"If you go to your grave without painting your masterpiece, it will not get painted. No one else can paint it. Only you."
Gordon McKenzie

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I've been thinking about zombies.

The initial thought came to me while watching World War Z on an airplane last year. What struck me was how deep Oscar Wilde's enigmatic question really was; ‘does art imitate life, or does life imitate art?’ You see, I've been wondering why all the interest in zombies?  I think it might have something to do with our collective focus on individualism. In short we live in a world more and more focused on me protecting myself and my small band of family and friends from hostile forces who might look like me and mine, but we know deep down are really bloodthirsty creatures who wish only to take everything from me.

Does that sound familiar? Some comments from our neighbours to the south on gun control are indicative: 'the lives of your children do not trump my right to protect myself and my family with a gun'. http://barbwire.com/2014/05/27/open-letter-parents-victims-murdered-elliot-rodger/   An extreme case, yes, but an indicator nonetheless. You see, we all know that zombies do not exist, and yet all too often we seem to fall into a dangerous trap of objectifying the people with whom we disagree.  Eventually sometimes making them the equivalent of zombies to us and our family and friends. For example, in oil and mining exploration and pipelines we have people of both sides describing each other as “stupid”, “uneducated”, or worse we simply ignore them as humans and run roughshod over top of them. For example, I’ve heard in meetings recently,” just ask the First Nations what their price is and we’ll pay it.”  This might in fact be similar to saying to Roman Catholics, we want to run a pipeline through the Vatican, just give us a price.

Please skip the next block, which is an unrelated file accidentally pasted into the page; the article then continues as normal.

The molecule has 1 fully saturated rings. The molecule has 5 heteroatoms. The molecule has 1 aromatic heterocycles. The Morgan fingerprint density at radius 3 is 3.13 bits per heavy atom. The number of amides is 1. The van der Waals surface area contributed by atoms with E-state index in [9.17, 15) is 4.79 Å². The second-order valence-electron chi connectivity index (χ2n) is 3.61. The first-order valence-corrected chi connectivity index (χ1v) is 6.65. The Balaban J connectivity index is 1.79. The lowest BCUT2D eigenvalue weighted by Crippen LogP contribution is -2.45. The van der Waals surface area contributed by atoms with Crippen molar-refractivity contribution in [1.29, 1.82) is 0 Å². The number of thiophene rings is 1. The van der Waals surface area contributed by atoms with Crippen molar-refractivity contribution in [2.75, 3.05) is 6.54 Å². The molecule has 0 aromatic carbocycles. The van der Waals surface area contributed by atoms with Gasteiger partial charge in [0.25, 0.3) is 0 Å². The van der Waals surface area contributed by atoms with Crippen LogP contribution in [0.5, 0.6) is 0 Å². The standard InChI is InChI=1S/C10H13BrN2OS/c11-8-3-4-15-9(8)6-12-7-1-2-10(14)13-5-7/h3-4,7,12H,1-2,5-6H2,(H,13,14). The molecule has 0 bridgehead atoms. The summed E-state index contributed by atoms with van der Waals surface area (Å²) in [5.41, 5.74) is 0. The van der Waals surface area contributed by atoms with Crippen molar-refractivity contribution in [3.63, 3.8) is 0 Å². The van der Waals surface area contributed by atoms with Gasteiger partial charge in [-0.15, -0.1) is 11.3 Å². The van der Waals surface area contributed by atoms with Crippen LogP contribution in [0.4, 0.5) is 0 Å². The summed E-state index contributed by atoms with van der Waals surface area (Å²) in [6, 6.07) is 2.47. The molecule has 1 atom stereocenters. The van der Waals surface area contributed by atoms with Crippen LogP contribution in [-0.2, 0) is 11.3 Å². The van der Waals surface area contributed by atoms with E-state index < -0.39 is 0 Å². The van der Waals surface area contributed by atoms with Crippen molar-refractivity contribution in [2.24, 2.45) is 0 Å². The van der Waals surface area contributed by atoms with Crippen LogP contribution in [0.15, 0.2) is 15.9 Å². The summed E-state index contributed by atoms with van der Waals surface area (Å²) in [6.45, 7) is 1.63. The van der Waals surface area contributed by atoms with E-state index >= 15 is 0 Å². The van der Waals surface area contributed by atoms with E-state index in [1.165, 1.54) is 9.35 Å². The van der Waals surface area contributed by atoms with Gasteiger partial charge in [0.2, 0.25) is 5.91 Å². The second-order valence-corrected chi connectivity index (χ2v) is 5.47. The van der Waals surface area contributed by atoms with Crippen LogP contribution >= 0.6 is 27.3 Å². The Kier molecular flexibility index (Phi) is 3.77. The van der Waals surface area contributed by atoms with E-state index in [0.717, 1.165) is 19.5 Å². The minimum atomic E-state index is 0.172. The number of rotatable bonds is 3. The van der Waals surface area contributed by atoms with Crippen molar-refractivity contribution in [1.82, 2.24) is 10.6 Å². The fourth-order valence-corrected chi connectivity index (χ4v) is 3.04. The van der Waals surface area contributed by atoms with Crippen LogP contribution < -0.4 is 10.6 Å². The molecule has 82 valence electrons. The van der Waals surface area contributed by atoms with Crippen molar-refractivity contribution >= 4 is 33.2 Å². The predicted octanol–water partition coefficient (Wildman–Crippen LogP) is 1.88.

And the same Zombie mentality is true of us as leaders in our team or department; are there zombies in the organization from your perspective? Could it be that accounting are zombies? Or HR, or maybe there are one or two people “no one likes” on your team. Be very careful of treating them as zombies and creating us and them situations. Instead, reach out, find common ground, talk things through, honouring each other’s perspectives and the potential to learn from and with each other.

Because, in fact, zombies do not exist.